Google simply can’t find it. I’ve added the markup to both HTML and WordPress sites using the schema.org mark-up tool to generate the code, then go to Webmaster tools to verify it’s found and I have never had Google find it. I’ve tried everything I can think of, verified it’s in the right place, right format, and even put it in the wrong place just in case the instructions were wrong….still nothing. As it is, it’s worthless.

  • SEO Dim Sum

    In my experience, it’s easy to mess up schema mark-up. One wrong tag, or one wrong placement of a tag will completely ruin it, despite what Google’s mark-up checking tool tells you. My best advice, and what I did for the e-commerce site I work on, is to find a similar site who has mark-up working for them in the SERP (for example, I looked at what Zappos and other e-commerce sites were doing for their product/offer markup) and looked at their source code to see what they were doing to make it work. I also plugged in URL examples these sites into Google’s checker to see what it would return and used that as a way to triage my site’s issues. This approach worked for me and helped me get the product/offer mark-up to work.

  • sharithurow

    “Incredibly simple” is contextual. I’m a developer. I implement schema.org. I recognize that it is easier for me to implement than others.

    Maybe I see it more because I actually conduct usability studies and work with people who are learning how to do mark-up. I see how people struggle with it and the instructions.

    I stand by my comments.

  • http://www.manapool.co.uk/ Evil Tactician

    Anyone who struggles with as simple a mark-up as schema.org, shouldn’t work in development.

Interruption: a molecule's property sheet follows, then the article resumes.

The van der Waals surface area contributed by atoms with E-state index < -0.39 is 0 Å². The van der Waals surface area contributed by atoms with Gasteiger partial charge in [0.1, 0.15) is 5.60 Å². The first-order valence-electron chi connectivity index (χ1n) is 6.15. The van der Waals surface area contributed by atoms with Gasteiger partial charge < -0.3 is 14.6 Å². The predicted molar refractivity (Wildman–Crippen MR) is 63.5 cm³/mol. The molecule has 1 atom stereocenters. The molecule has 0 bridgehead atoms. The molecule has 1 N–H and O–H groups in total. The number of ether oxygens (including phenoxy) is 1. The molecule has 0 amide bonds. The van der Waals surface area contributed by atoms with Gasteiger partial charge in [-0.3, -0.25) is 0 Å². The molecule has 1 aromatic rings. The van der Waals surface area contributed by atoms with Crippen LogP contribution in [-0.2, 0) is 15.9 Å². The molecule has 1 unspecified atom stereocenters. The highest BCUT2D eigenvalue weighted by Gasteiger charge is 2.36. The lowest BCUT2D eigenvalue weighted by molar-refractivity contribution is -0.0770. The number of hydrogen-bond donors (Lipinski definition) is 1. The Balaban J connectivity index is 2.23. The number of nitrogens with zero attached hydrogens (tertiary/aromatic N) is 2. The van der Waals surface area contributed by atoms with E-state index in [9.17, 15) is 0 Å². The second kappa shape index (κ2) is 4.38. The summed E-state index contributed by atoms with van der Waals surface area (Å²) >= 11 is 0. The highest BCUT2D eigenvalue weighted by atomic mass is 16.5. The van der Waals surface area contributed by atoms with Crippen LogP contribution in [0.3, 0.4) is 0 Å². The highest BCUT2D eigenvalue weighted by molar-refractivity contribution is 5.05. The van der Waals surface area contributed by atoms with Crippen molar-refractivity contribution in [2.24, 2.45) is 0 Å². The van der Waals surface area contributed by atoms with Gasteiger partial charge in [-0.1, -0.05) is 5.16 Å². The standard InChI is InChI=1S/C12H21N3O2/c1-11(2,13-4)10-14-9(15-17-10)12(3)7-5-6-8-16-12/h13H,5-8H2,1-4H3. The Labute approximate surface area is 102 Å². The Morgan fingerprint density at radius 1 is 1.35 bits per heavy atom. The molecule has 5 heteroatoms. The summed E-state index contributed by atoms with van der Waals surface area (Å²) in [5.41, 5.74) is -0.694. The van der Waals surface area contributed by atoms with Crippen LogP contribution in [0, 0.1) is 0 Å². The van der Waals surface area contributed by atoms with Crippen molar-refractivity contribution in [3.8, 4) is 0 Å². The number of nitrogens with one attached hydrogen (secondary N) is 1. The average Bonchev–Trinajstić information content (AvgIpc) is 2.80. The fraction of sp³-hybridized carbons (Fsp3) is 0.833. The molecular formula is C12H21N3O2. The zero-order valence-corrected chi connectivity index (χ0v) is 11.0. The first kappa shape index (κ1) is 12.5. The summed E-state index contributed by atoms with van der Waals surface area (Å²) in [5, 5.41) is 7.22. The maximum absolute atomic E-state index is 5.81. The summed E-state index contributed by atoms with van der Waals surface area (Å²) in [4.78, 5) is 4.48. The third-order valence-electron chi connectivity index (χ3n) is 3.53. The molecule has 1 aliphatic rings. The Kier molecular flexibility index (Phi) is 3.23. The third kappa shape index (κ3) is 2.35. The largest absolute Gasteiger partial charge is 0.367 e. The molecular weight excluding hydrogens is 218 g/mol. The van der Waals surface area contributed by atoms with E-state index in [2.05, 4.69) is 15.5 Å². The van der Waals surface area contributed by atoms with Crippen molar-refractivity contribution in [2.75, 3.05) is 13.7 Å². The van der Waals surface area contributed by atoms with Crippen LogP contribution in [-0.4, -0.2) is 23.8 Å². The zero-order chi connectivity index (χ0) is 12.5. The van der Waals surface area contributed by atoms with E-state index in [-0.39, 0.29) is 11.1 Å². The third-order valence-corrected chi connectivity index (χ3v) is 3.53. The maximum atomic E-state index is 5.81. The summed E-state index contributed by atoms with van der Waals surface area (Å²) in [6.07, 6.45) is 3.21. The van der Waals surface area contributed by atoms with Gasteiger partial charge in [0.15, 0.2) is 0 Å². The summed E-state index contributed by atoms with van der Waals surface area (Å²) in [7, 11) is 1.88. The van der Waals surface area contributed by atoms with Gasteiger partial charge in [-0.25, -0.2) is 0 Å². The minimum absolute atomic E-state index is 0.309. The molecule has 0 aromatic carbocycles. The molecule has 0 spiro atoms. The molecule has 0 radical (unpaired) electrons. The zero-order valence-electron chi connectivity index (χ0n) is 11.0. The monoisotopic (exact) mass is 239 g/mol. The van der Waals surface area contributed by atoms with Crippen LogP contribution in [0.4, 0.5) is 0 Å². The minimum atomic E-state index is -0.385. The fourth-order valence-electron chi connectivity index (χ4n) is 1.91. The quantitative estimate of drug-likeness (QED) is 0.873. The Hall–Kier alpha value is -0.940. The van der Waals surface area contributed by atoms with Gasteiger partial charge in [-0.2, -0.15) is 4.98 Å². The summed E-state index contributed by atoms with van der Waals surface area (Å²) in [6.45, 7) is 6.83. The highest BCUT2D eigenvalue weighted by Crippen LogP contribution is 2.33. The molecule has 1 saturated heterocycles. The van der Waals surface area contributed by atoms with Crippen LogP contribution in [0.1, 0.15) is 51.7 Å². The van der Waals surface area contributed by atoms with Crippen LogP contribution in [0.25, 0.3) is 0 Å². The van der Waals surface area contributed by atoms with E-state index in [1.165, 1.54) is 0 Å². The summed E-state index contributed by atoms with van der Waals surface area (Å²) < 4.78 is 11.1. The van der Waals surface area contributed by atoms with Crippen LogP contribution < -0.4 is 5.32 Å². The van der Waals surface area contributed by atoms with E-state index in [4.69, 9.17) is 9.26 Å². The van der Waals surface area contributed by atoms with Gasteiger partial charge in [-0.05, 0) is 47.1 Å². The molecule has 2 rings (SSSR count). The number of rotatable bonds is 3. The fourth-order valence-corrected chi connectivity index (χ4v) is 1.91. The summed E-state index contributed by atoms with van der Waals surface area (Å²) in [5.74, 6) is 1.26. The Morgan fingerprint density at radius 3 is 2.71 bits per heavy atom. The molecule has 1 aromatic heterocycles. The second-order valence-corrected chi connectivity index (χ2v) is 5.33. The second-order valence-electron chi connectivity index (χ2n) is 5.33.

Schema.org *is* aimed at developers and people who *implement* the code – anyone with a basic grasp of code or mark-up language such as html should have an easy time with it.

    If they’re struggling – you need to question either the people you are teaching or your teaching methods. I stand by my comments.

  • sharithurow

    Hi all-

    Wow, I did not expect sucha discussion on schema.org, either. Pretty cool.

    Gentlemen, and please correct me if I am wrong, I don’t believe you are aware of a number of things:

    (1) Search is a part of information architecture. Many information architects are search (information retrieval) experts. They have considerably more technical knowledge than the average person.

    (2) Information science(s) is also a field of study and work. If you read this excellent book called Handbook of Information Science by Wolfgang G. Stock and Mechtild Stock, you might have a different opinion as to what constitutes “technobabble.”

    (3) I have worked with and studied under usability professionals who have degrees in artificial intelligence, human/computer interfaces, usability engineering, and so forth. I do not immediately stereotype and classify usability professionals as nontechnical.

    My usability colleagues and I understand that “incredibly simple” is contextual. I think mitosis and meiosis is incredibly simple to understand. I don’t insult people because they do not believe these fundamental biology concepts are not easy to understand.

    (4) Librarians and information scientists are pretty skilled at taxonomy and ontology. In fact there is a very technical ontology forum people can participate in. I believe Peter Yim is in charge of it.